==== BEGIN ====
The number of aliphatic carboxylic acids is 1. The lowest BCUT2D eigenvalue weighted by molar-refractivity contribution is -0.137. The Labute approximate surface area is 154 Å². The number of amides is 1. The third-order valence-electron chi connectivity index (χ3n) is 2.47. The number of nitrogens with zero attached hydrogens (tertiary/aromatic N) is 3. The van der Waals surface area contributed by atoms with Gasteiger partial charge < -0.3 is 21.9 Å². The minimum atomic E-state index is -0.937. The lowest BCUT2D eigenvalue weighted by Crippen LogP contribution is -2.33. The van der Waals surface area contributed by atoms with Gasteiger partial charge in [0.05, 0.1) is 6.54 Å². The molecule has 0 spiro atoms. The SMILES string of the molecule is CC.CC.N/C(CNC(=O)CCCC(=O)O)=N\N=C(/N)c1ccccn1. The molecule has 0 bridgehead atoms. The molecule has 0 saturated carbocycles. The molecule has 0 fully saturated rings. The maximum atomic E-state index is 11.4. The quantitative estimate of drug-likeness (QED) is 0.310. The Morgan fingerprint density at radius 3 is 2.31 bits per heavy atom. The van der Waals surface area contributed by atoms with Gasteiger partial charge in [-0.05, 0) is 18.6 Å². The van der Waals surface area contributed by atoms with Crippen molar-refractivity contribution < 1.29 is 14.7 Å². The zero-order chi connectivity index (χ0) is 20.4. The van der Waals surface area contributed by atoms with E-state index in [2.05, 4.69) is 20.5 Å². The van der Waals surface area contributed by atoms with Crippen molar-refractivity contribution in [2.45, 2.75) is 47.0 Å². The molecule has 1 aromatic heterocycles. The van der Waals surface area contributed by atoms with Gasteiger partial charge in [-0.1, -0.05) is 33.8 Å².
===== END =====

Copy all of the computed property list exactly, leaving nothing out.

The number of aliphatic carboxylic acids is 1. The lowest BCUT2D eigenvalue weighted by molar-refractivity contribution is -0.137. The Labute approximate surface area is 154 Å². The number of amides is 1. The third-order valence-electron chi connectivity index (χ3n) is 2.47. The number of nitrogens with zero attached hydrogens (tertiary/aromatic N) is 3. The van der Waals surface area contributed by atoms with Gasteiger partial charge < -0.3 is 21.9 Å². The minimum atomic E-state index is -0.937. The lowest BCUT2D eigenvalue weighted by Crippen LogP contribution is -2.33. The van der Waals surface area contributed by atoms with Gasteiger partial charge in [0.05, 0.1) is 6.54 Å². The molecule has 0 spiro atoms. The SMILES string of the molecule is CC.CC.N/C(CNC(=O)CCCC(=O)O)=N\N=C(/N)c1ccccn1. The molecule has 0 bridgehead atoms. The molecule has 0 saturated carbocycles. The molecule has 0 fully saturated rings. The maximum atomic E-state index is 11.4. The quantitative estimate of drug-likeness (QED) is 0.310. The Morgan fingerprint density at radius 3 is 2.31 bits per heavy atom. The van der Waals surface area contributed by atoms with Gasteiger partial charge in [-0.05, 0) is 18.6 Å². The van der Waals surface area contributed by atoms with Crippen molar-refractivity contribution < 1.29 is 14.7 Å². The zero-order chi connectivity index (χ0) is 20.4. The van der Waals surface area contributed by atoms with E-state index in [2.05, 4.69) is 20.5 Å². The van der Waals surface area contributed by atoms with Crippen molar-refractivity contribution in [2.45, 2.75) is 47.0 Å². The molecule has 1 aromatic heterocycles. The van der Waals surface area contributed by atoms with Gasteiger partial charge in [-0.1, -0.05) is 33.8 Å².